According to eMarketer, 2015 is the year programmatic became the dominate way digital display ads were bought and sold in the US, topping 55 percent of ad buys. Google Ad Exchange and Facebook are the dominant programmatic display (and increasingly video) sellers.

  programmatic display is expected to grow 37 percent in 2016, eMarketer predicts, with spend increasing from an estimated $14.88 billion in 2015 to $20.41 billion in the US alone.

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Tag : Over half of display ads are now being bought programmatically

warned him as to something I had heard

Beatrice, passing swiftly, hardly gave the matter a thought, but sped rapidly along under the deep shadows of the trees, and along the white dusty lane, between the wilted hedges, dry with summer heat. A quarter of a mile brought her to a side path, and down this she went calmly, congratulating herself that she had met neither tramp, nor neighbour on the road. The path wound deviously through ancient trees, and at length emerged into a rather large glade in the centre of which was a pond, green with duckweed. Over this spread the branches of the Witches' Oak, an old old tree, which must have been growing in the time of the Druids, and which had probably played its part in their mystic rites. A fitful moonlight gleamed occasionally on this, as the planet showed her haggard face, and under the tree Beatrice saw a tall figure waiting patiently. She crossed the glade in the moonlight, but the clouds swept over the face of the orb, as Beatrice paused under the oak. Then again came a growl of distant thunder, as if in warning.

"I knew you would come," said Paslow, stepping forward, and for the moment it seemed as though he would take her in his arms.

In the darkness the cheeks of the girl flushed, and she stepped lightly aside, evading his clasp. Her heart told her to throw herself into those strong arms and be protected for ever from the coming storms of life, but a sense of modesty prevented such speedy surrender. When she spoke, her voice was steady and cool. There was no time to be lost, and she began hurriedly in the middle of things.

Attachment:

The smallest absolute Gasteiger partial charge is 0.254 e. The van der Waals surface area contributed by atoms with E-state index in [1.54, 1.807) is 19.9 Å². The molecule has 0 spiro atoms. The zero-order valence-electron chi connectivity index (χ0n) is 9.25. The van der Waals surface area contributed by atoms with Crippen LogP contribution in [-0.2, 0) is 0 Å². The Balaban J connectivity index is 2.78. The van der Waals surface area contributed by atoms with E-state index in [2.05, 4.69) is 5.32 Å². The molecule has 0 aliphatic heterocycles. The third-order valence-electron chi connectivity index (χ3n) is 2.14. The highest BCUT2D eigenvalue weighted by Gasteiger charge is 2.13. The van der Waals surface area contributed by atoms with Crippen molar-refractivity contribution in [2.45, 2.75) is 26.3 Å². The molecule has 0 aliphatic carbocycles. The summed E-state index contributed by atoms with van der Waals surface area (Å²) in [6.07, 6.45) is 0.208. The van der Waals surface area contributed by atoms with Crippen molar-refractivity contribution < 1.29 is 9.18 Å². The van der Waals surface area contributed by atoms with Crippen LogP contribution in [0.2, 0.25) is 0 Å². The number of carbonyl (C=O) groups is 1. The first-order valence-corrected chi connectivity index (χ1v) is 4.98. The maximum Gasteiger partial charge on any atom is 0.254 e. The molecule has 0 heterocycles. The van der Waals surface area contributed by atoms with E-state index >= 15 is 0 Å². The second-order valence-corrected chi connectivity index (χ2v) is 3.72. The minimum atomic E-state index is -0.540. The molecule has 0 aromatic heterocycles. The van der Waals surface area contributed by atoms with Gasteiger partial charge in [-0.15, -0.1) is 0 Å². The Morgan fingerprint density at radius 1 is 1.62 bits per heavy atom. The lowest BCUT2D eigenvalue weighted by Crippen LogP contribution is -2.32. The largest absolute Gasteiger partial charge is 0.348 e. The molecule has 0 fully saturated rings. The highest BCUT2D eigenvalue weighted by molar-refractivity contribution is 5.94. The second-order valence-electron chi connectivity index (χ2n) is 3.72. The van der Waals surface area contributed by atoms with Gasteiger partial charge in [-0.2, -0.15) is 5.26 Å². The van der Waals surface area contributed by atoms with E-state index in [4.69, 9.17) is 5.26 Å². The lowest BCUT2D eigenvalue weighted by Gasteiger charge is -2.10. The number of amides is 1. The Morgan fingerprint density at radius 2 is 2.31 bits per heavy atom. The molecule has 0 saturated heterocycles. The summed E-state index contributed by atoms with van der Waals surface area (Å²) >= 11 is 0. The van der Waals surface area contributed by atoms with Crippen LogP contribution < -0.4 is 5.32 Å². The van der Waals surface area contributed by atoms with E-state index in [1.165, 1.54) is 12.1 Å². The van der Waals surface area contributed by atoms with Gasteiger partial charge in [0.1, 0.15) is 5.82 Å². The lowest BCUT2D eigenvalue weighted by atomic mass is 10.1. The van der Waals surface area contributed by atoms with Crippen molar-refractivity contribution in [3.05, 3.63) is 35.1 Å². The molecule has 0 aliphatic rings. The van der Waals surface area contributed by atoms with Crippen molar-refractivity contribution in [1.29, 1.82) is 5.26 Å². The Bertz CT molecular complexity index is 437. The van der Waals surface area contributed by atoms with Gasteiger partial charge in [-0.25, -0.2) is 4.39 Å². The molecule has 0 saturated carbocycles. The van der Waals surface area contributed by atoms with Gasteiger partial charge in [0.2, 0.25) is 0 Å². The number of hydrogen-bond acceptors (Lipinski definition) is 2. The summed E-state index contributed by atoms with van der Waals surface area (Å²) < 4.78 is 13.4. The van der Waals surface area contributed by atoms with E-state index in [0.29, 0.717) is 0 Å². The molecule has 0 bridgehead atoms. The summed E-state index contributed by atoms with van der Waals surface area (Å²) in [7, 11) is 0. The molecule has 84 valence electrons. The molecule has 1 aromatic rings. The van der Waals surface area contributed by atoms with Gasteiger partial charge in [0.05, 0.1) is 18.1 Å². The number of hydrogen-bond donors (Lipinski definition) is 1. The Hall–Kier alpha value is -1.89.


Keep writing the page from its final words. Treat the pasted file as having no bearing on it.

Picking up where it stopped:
"Yes, I have come," she said quickly; "because I want to know the meaning of the words you used to my father to-day."

"I don't know what they mean," confessed Paslow calmly.

"Then why did you use them?"

"I received a hint to do so."

"From whom?"

"I can't tell you that. Miss Hedge--Beatrice--I asked you to meet me here, so that no one should interrupt our conversation. If you came to the Grange, Dinah would have prevented my speaking; and now that Mr. Alpenny is angry with me, I cannot come to The Camp. You must forgive me for having asked you to meet me here at this hour, and in so ill-omened a spot, but I have something to say to you which must be said at once."

"What is it?" Her heart beat rapidly as she spoke, for although she could not see his face in the darkness, she guessed from the tones of his voice that he was about to say all which she desired to hear.

"Can't you guess?" He came a step nearer and spoke softly.

Beatrice, feeling strange, as was natural considering the circumstance, laughed in an embarrassed manner. "How can I guess?"

"Because you must have seen what I meant in my eyes, Beatrice. I want you to be my wife."

Her heart beat loudly as though it would give Vivian its answer without speech.